After Compliance, Tapping RFID for Upstream Process Renovation

Using RFID to gain competitive advantage at the heart of the true value creation activity


Using RFID to gain competitive advantage at the heart of the true value creation activity

By formulating mandates and forcing manufacturers to slap radio frequency identification (RFID) tags and ship their products, retailers are sending the unambiguous message that they intend to take customer satisfaction to the next higher level. Initially, by tapping into the fundamental application of RFID accurate and beyond line-of-sight tracking and tracing of their stock retailers plan to enhance the shopping experience of their customers by giving them what they need when they need it, and, more importantly, driving their costs down while doing it.

At the same time, progressive manufacturers are also thinking beyond, what is in it for us? Incidentally, today's manufacturers are also chasing the dual but equally important objectives of higher service levels and lower supply chain costs. By meaningfully automating their critical value-add processes and driving the analogy of strong supplier/customer relationships deeper within the shop floor, manufacturers can develop greater agility across their supply chains and execute customer orders seamlessly and cost effectively.

This paper addresses how RFID can be leveraged to gain competitive advantage at the heart of the true value creation activity.

Background

RFID is a wireless data collection technology that uses devices like small chips or tags with antenna, which can store data and respond to signals from readers. Typically the tag is attached to an item, pallet, container or equipment, and the data embedded can include identification/location/time, specification, service or warranty information. By recording relevant information at critical control points across the shop floor and placing readers at right locations, real-time process data can be captured. This enables fact-based decisions and provides the much needed capability to flex operations just at the right time to meet the ever changing load on the plant caused either by market conditions or by any one of the dynamic situations within the plant, like a machine going down, labor allocation imbalances, wrong tooling, raw material stock outs, and so on.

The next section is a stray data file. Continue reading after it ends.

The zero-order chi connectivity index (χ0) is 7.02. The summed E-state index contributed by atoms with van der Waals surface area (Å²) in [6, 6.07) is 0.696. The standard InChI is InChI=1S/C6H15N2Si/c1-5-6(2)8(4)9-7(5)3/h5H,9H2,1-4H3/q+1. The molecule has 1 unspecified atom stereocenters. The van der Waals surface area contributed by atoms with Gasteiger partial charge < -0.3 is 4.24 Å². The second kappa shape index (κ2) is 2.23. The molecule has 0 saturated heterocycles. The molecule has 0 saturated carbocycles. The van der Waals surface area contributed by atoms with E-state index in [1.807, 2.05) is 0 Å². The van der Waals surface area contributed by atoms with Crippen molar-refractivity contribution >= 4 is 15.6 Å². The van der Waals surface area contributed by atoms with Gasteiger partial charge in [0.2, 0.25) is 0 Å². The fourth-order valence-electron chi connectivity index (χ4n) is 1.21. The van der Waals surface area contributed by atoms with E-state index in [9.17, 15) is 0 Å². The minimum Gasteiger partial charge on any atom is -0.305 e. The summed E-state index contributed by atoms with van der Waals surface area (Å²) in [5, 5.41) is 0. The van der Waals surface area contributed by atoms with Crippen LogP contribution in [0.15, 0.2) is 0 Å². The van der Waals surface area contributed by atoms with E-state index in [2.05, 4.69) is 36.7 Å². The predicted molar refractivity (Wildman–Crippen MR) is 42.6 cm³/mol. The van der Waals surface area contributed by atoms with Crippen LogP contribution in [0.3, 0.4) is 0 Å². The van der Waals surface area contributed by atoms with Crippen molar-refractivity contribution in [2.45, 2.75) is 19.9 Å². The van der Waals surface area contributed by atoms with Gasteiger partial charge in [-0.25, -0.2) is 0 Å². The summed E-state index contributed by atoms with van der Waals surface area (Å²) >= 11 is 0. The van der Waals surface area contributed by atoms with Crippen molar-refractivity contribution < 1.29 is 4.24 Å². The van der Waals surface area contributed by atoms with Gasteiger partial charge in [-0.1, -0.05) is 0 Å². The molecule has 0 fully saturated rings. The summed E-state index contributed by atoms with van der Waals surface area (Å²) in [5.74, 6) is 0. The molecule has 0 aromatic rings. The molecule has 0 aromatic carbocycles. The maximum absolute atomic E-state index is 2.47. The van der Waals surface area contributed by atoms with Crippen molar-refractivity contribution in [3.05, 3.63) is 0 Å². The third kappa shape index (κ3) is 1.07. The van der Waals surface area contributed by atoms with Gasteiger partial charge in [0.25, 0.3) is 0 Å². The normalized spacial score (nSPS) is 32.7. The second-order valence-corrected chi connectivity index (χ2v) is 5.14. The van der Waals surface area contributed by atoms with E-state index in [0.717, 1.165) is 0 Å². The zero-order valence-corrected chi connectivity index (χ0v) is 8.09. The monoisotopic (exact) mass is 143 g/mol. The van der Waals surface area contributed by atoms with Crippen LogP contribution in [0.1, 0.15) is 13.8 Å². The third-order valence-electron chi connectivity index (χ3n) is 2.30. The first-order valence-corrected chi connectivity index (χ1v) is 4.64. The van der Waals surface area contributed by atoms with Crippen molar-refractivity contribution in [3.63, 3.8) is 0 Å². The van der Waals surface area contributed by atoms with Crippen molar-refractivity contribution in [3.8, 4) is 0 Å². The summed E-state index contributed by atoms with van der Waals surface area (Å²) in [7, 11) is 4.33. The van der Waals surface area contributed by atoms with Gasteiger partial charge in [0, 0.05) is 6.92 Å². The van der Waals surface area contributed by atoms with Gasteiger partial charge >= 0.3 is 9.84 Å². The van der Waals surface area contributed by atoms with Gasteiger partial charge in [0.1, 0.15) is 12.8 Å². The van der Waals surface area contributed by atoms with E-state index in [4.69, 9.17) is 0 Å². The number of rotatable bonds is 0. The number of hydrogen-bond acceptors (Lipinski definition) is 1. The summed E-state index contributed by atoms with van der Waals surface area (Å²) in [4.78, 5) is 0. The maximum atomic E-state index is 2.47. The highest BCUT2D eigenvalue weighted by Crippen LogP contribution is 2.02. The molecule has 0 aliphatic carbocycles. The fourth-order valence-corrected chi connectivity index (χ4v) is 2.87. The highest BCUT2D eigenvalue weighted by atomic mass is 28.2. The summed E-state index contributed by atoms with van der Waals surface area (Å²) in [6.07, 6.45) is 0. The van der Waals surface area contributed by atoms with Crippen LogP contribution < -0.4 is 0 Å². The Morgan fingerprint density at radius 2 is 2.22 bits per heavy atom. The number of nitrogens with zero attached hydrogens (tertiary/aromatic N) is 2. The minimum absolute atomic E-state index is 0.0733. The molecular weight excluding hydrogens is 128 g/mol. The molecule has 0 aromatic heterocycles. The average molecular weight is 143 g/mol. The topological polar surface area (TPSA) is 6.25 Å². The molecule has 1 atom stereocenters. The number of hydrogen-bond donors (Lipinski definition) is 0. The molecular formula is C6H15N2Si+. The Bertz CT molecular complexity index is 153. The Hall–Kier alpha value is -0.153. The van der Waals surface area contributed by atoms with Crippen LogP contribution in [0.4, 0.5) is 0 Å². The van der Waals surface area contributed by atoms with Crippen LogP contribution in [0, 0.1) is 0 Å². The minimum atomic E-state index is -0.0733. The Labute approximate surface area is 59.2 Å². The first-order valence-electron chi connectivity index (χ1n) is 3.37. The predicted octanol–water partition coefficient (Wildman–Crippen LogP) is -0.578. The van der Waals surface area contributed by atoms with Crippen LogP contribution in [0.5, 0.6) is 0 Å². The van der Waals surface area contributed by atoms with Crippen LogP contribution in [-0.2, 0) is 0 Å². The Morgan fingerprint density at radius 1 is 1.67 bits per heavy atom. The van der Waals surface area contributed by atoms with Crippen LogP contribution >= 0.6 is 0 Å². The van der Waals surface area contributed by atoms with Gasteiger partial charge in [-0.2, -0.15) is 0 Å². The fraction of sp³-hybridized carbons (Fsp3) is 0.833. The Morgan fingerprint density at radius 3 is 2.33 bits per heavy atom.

An AMR research report (April 22, 2004) indicates that companies must consider transforming their current supply chains into a demand-driven supply network in order to execute demand with agility and consider manufacturing as an important node in this transformation. The report also states that demand responsiveness requires synchronous collaboration of in-house and contract manufacturing nodes, and success in providing manufacturing visibility drives responsiveness to meet demand and will yield enhanced profitability. Early adopters driving these types of demand-based transformations are looking beyond the current MES applications for tools and technologies such as enterprise manufacturing intelligence and RFID to incorporate their heterogeneous manufacturing landscape into the supply network operations, which also includes trading partners like logistics providers, wholesalers, distributors and retailers.

As these next-generation strategies start to permeate upstream across value chains, adopting and extending the right technology to support end-to-end supply processes is a requirement to eliminate any weak links and ensure the delivery of measurable benefits. RFID technology by definition provides real-time business intelligence that can be leveraged at the very least to build responsiveness and cut out waste and unproductive practices. In the world of manufacturing, any plant manager would be thrilled to hear about ways to build cohesion between different units within the shop floor. RFID enables the analogy of strong supplier-customer relationships to be applied within and between the units of an enterprise. For example, by knowing real-time event occurrences in the sub-assembly unit, its supplier the parts room can develop responsiveness. Or, by knowing real-time event occurrences in the final assembly unit, its supplier the sub-assembly unit can flex at the right time to meet the changing demand. And across the enterprise, the same is applicable to distribution center final assembly, and the point-of-sale distribution center relationships. The benefits of leveraging RFID technology within complex manufacturing environments can be accrued to achieve the following operational as well as financial advantages. Some of these are explained later in the paper.

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